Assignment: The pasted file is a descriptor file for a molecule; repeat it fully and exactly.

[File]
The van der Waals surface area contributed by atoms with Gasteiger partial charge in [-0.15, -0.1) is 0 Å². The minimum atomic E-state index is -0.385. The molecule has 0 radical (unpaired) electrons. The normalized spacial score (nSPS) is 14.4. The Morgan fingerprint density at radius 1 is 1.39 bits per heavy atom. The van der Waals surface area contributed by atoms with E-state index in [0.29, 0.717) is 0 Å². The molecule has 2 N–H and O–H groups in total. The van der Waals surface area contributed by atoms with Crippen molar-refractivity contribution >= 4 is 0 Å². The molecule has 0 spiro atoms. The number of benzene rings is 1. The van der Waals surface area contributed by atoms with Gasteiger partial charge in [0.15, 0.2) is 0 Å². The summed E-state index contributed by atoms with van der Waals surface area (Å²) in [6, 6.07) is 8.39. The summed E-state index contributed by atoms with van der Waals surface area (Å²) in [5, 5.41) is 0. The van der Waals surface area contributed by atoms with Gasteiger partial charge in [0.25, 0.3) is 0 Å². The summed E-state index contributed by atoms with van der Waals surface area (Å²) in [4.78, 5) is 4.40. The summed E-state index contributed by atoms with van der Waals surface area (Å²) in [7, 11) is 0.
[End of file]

The van der Waals surface area contributed by atoms with Gasteiger partial charge in [-0.15, -0.1) is 0 Å². The minimum atomic E-state index is -0.385. The molecule has 0 radical (unpaired) electrons. The normalized spacial score (nSPS) is 14.4. The Morgan fingerprint density at radius 1 is 1.39 bits per heavy atom. The van der Waals surface area contributed by atoms with E-state index in [0.29, 0.717) is 0 Å². The molecule has 2 N–H and O–H groups in total. The van der Waals surface area contributed by atoms with Crippen molar-refractivity contribution >= 4 is 0 Å². The molecule has 0 spiro atoms. The number of benzene rings is 1. The van der Waals surface area contributed by atoms with Gasteiger partial charge in [0.15, 0.2) is 0 Å². The summed E-state index contributed by atoms with van der Waals surface area (Å²) in [6, 6.07) is 8.39. The summed E-state index contributed by atoms with van der Waals surface area (Å²) in [5, 5.41) is 0. The van der Waals surface area contributed by atoms with Gasteiger partial charge in [0.25, 0.3) is 0 Å². The summed E-state index contributed by atoms with van der Waals surface area (Å²) in [4.78, 5) is 4.40. The summed E-state index contributed by atoms with van der Waals surface area (Å²) in [7, 11) is 0.